VIDEO MEL Films |
PUB The Atlantic
The proprietors of Fortaleza Tours have a fragile truce within the “red zone” of Panama City.[/two_fifth][three_fifth_last padding=”0 0px 0 10px”]In the eyes of Panamanian law, once you make it to a gang list, there’s no way off. But Fortaleza wants to change that. Not long ago, their tour guides may have been the ones to rob foreigners wandering through the area. Now, former gang members give tourists a behind-the-scenes look at their past gangland life, and all financial transactions with the tourists are voluntary. This documentary by MEL Films, Gang Tours of Panama, shows how violence is waning, the hospitality sector is moving in, and a relatively new feeling of safety has returned to the historic center of Panama City. [/three_fifth_last]
OFFICIALLY: REPUBLIC OF PANAMA[/two_fifth][three_fifth_last padding=”0 0px 0 10px”]Panama, officially called the Republic of Panama (Spanish: República de Panamá), is a country usually considered to be entirely in North America or Central America. It is bordered by Costa Rica to the west, Colombia (in South America) to the southeast, the Caribbean to the north and the Pacific Ocean to the south. The capital and largest city is Panama City, whose metropolitan area is home to nearly half of the country’s 3.9 million people.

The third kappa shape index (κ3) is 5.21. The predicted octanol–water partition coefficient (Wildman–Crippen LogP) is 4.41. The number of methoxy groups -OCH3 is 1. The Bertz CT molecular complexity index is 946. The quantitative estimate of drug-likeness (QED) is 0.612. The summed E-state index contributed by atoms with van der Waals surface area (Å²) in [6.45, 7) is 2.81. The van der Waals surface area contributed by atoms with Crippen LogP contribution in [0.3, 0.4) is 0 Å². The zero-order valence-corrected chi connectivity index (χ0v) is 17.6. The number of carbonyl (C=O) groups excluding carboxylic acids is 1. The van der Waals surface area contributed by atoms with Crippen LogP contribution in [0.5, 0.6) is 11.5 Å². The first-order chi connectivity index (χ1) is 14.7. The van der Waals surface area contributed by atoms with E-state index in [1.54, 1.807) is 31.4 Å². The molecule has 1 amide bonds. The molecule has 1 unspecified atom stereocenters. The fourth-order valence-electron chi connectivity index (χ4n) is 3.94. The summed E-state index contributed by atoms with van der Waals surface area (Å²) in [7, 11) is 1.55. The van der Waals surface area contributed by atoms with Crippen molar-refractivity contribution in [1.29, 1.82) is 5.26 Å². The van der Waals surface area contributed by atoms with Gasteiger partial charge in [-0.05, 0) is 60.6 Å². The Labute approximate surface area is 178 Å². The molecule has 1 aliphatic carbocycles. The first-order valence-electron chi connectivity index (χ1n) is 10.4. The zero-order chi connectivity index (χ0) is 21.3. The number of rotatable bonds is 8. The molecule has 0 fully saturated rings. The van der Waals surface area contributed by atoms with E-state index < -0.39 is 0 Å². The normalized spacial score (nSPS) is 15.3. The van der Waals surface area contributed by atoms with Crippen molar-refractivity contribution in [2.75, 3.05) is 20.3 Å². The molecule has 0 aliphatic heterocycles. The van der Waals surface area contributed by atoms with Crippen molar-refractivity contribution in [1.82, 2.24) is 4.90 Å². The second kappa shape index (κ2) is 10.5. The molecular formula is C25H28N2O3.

Panama was inhabited by several indigenous tribes prior to settlement by the Spanish in the 16th century. Panama broke away from Spain in 1821 and joined a union of Nueva Granada, Ecuador, and Venezuela named the Republic of Gran Colombia. When Gran Colombia dissolved in 1831, Panama and Nueva Granada remained joined, eventually becoming the Republic of Colombia. With the backing of the United States, Panama seceded from Colombia in 1903, allowing the Panama Canal to be built by the U.S. Army Corps of Engineers between 1904 and 1914. In 1977 an agreement was signed for the total transfer of the Canal from the United States to Panama by the end of the 20th century, which culminated on 31 December 1999.
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